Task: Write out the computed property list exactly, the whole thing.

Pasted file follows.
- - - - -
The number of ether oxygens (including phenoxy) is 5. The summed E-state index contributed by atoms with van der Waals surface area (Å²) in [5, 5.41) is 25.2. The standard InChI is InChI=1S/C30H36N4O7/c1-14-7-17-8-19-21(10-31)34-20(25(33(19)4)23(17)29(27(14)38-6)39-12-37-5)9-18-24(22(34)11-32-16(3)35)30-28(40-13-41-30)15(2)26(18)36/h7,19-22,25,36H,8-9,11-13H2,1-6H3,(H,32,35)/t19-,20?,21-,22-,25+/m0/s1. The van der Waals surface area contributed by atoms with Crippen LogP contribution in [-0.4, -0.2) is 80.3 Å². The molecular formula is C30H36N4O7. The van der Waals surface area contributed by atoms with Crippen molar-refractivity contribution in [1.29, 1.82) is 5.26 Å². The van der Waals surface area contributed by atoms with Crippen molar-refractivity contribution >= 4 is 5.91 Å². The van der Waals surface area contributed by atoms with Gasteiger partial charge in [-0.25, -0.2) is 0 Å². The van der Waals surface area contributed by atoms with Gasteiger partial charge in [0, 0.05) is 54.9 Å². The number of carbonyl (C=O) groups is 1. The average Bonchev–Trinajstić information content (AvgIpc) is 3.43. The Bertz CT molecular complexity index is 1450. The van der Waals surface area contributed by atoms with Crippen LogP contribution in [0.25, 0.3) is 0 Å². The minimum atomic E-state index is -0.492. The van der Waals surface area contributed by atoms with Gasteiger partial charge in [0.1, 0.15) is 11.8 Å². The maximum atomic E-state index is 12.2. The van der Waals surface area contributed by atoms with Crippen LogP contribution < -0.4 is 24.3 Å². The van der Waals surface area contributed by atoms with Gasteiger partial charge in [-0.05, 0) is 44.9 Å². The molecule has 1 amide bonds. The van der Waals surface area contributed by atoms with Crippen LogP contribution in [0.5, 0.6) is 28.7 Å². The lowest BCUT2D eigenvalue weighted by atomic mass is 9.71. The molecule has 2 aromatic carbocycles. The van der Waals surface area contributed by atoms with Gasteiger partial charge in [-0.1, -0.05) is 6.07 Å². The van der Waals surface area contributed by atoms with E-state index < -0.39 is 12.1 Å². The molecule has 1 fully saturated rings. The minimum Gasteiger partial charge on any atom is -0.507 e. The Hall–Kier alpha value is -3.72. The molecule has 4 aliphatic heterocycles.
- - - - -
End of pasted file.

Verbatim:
The number of ether oxygens (including phenoxy) is 5. The summed E-state index contributed by atoms with van der Waals surface area (Å²) in [5, 5.41) is 25.2. The standard InChI is InChI=1S/C30H36N4O7/c1-14-7-17-8-19-21(10-31)34-20(25(33(19)4)23(17)29(27(14)38-6)39-12-37-5)9-18-24(22(34)11-32-16(3)35)30-28(40-13-41-30)15(2)26(18)36/h7,19-22,25,36H,8-9,11-13H2,1-6H3,(H,32,35)/t19-,20?,21-,22-,25+/m0/s1. The van der Waals surface area contributed by atoms with Crippen LogP contribution in [-0.4, -0.2) is 80.3 Å². The molecular formula is C30H36N4O7. The van der Waals surface area contributed by atoms with Crippen molar-refractivity contribution in [1.29, 1.82) is 5.26 Å². The van der Waals surface area contributed by atoms with Crippen molar-refractivity contribution >= 4 is 5.91 Å². The van der Waals surface area contributed by atoms with Gasteiger partial charge in [-0.25, -0.2) is 0 Å². The van der Waals surface area contributed by atoms with Gasteiger partial charge in [0, 0.05) is 54.9 Å². The number of carbonyl (C=O) groups is 1. The average Bonchev–Trinajstić information content (AvgIpc) is 3.43. The Bertz CT molecular complexity index is 1450. The van der Waals surface area contributed by atoms with Crippen LogP contribution in [0.25, 0.3) is 0 Å². The minimum atomic E-state index is -0.492. The van der Waals surface area contributed by atoms with Gasteiger partial charge in [0.1, 0.15) is 11.8 Å². The maximum atomic E-state index is 12.2. The van der Waals surface area contributed by atoms with Crippen LogP contribution < -0.4 is 24.3 Å². The van der Waals surface area contributed by atoms with Gasteiger partial charge in [-0.05, 0) is 44.9 Å². The molecule has 1 amide bonds. The van der Waals surface area contributed by atoms with Crippen LogP contribution in [0.5, 0.6) is 28.7 Å². The lowest BCUT2D eigenvalue weighted by atomic mass is 9.71. The molecule has 2 aromatic carbocycles. The van der Waals surface area contributed by atoms with Gasteiger partial charge in [-0.1, -0.05) is 6.07 Å². The van der Waals surface area contributed by atoms with E-state index < -0.39 is 12.1 Å². The molecule has 1 fully saturated rings. The minimum Gasteiger partial charge on any atom is -0.507 e. The Hall–Kier alpha value is -3.72. The molecule has 4 aliphatic heterocycles.